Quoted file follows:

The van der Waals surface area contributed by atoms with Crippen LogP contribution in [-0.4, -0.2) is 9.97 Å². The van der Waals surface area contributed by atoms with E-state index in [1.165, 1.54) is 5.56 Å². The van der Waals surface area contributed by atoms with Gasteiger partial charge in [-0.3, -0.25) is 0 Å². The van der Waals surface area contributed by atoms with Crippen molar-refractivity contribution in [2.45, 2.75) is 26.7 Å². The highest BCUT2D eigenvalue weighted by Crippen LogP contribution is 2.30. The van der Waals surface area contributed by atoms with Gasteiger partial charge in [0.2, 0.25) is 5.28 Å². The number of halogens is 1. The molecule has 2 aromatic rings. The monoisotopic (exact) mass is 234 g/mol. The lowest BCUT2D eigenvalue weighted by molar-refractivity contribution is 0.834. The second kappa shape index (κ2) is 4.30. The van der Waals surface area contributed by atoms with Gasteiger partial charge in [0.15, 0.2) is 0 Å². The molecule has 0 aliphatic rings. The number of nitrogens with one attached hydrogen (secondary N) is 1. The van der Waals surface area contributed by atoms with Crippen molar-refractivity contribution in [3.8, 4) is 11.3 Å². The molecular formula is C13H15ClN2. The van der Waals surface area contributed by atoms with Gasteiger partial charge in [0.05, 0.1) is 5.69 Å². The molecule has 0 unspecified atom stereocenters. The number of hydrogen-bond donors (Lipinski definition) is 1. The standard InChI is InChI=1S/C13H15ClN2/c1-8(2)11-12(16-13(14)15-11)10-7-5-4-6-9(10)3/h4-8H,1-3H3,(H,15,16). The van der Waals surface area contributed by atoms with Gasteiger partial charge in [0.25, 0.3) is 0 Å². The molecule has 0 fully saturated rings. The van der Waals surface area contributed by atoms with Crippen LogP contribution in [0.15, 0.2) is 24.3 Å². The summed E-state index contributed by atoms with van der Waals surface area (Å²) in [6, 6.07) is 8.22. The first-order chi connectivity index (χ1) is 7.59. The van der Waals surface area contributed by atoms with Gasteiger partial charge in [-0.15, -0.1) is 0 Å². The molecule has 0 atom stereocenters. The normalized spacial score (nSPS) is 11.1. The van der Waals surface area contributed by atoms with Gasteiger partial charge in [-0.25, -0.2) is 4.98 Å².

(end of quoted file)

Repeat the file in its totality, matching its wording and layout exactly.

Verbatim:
The van der Waals surface area contributed by atoms with Crippen LogP contribution in [-0.4, -0.2) is 9.97 Å². The van der Waals surface area contributed by atoms with E-state index in [1.165, 1.54) is 5.56 Å². The van der Waals surface area contributed by atoms with Gasteiger partial charge in [-0.3, -0.25) is 0 Å². The van der Waals surface area contributed by atoms with Crippen molar-refractivity contribution in [2.45, 2.75) is 26.7 Å². The highest BCUT2D eigenvalue weighted by Crippen LogP contribution is 2.30. The van der Waals surface area contributed by atoms with Gasteiger partial charge in [0.2, 0.25) is 5.28 Å². The number of halogens is 1. The molecule has 2 aromatic rings. The monoisotopic (exact) mass is 234 g/mol. The lowest BCUT2D eigenvalue weighted by molar-refractivity contribution is 0.834. The second kappa shape index (κ2) is 4.30. The van der Waals surface area contributed by atoms with Gasteiger partial charge in [0.15, 0.2) is 0 Å². The molecule has 0 aliphatic rings. The number of nitrogens with one attached hydrogen (secondary N) is 1. The van der Waals surface area contributed by atoms with Crippen molar-refractivity contribution in [3.8, 4) is 11.3 Å². The molecular formula is C13H15ClN2. The van der Waals surface area contributed by atoms with Gasteiger partial charge in [0.05, 0.1) is 5.69 Å². The molecule has 0 unspecified atom stereocenters. The number of hydrogen-bond donors (Lipinski definition) is 1. The standard InChI is InChI=1S/C13H15ClN2/c1-8(2)11-12(16-13(14)15-11)10-7-5-4-6-9(10)3/h4-8H,1-3H3,(H,15,16). The van der Waals surface area contributed by atoms with Gasteiger partial charge in [0.25, 0.3) is 0 Å². The molecule has 0 fully saturated rings. The van der Waals surface area contributed by atoms with Crippen LogP contribution in [0.15, 0.2) is 24.3 Å². The summed E-state index contributed by atoms with van der Waals surface area (Å²) in [6, 6.07) is 8.22. The first-order chi connectivity index (χ1) is 7.59. The van der Waals surface area contributed by atoms with Gasteiger partial charge in [-0.15, -0.1) is 0 Å². The molecule has 0 atom stereocenters. The normalized spacial score (nSPS) is 11.1. The van der Waals surface area contributed by atoms with Gasteiger partial charge in [-0.25, -0.2) is 4.98 Å².